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American Art and Architecture


Samuel Colman: Storm King on the Hudson, oil on canvas, 816×1520 mm, 1866 (Washington, DC, Smithsonian American Art Museum); photo credit: Smithsonian American Art Museum/Art Resource, NY   Jasper F. Cropsey: Indian Summer, oil on canvas, 179×330 mm, 1886 (Washington, DC, Smithsonian American Art Museum, Bequest of Martha L. Loomis); photo credit; Art Resource, NY


In this season’s update, Grove Art Online presents 121 new and revised articles on American art and architecture. Many new and updated entries added to Grove in the past two years originated with the development of the Grove Encyclopedia of American Art, a project edited by Joan Marter and released in 2011. This project updated and expanded Grove’s coverage of American art and architecture, spanning the Pre-Columbian era to the colonial period to the 21st century.

The most recent group of entries includes new coverage of Op Art in America, as well as the Natchez, the Native American people who thrived in the lower Mississippi region. Newly revised biographies cover video and sound installation artist Bill Viola, photographer Bill Owens, avant garde artist Max Ernst, and I. M. Pei, architect of notable museum expansions including the National Gallery of Art, the Museum of Fine Arts, Boston, and the Louvre. Other updated content includes articles on American sculpture and patronage in the United States, as well as the cities of Williamsburg, St. Louis, San Diego, Seattle, and Salt Lake City, whose city plan was modelled on deceased leader Joseph Smith’s plan of ‘Zion’, with ten-acre blocks and wide streets. New images of American art and architecture have been added to Grove in this update, including Christo and Jeanne-Claude’s Running Fence, John Singleton Copley’s The Death of Major Peirson, January 6, 1781, and a work from conceptual artist Joseph Kosuth’s Art as Idea as Idea series of enlarged dictionary entries. Used as objects, words in these series relate to the making of meaning, which involves “not only the assertion of meaning but also its cancellation, since one kind of meaning needs to be produced through cancellation or denial or erasure of a group of meanings,” as Kosuth said in a 1994 interview.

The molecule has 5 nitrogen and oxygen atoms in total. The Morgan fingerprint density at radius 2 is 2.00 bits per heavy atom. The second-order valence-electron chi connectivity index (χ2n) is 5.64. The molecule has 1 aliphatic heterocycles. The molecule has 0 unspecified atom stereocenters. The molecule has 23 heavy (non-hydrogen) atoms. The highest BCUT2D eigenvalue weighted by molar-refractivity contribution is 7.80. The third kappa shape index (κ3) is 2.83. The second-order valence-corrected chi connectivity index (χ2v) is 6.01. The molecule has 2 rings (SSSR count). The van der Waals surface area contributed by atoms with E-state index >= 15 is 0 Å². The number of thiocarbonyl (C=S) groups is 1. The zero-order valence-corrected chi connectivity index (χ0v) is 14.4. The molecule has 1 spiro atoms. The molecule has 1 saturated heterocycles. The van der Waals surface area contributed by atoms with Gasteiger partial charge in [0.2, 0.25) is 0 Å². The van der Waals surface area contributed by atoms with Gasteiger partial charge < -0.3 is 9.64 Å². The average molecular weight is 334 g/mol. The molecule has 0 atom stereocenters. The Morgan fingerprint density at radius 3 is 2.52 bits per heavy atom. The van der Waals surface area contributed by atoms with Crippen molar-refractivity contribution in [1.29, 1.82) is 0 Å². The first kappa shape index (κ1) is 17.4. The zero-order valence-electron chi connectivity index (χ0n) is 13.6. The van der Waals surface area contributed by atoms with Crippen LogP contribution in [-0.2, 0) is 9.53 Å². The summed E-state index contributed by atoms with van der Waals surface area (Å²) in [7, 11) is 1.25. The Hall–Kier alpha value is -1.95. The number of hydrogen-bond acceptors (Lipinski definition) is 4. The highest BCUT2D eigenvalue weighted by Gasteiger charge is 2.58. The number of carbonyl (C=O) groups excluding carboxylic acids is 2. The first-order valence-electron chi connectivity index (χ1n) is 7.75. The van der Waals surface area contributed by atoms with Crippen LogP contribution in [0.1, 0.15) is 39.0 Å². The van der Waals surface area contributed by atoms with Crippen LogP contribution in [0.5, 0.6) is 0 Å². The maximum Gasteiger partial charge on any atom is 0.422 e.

Alodie Larson, Editor
Lillyan Ling, Assistant Editor
oxfordarteditor@oup.com


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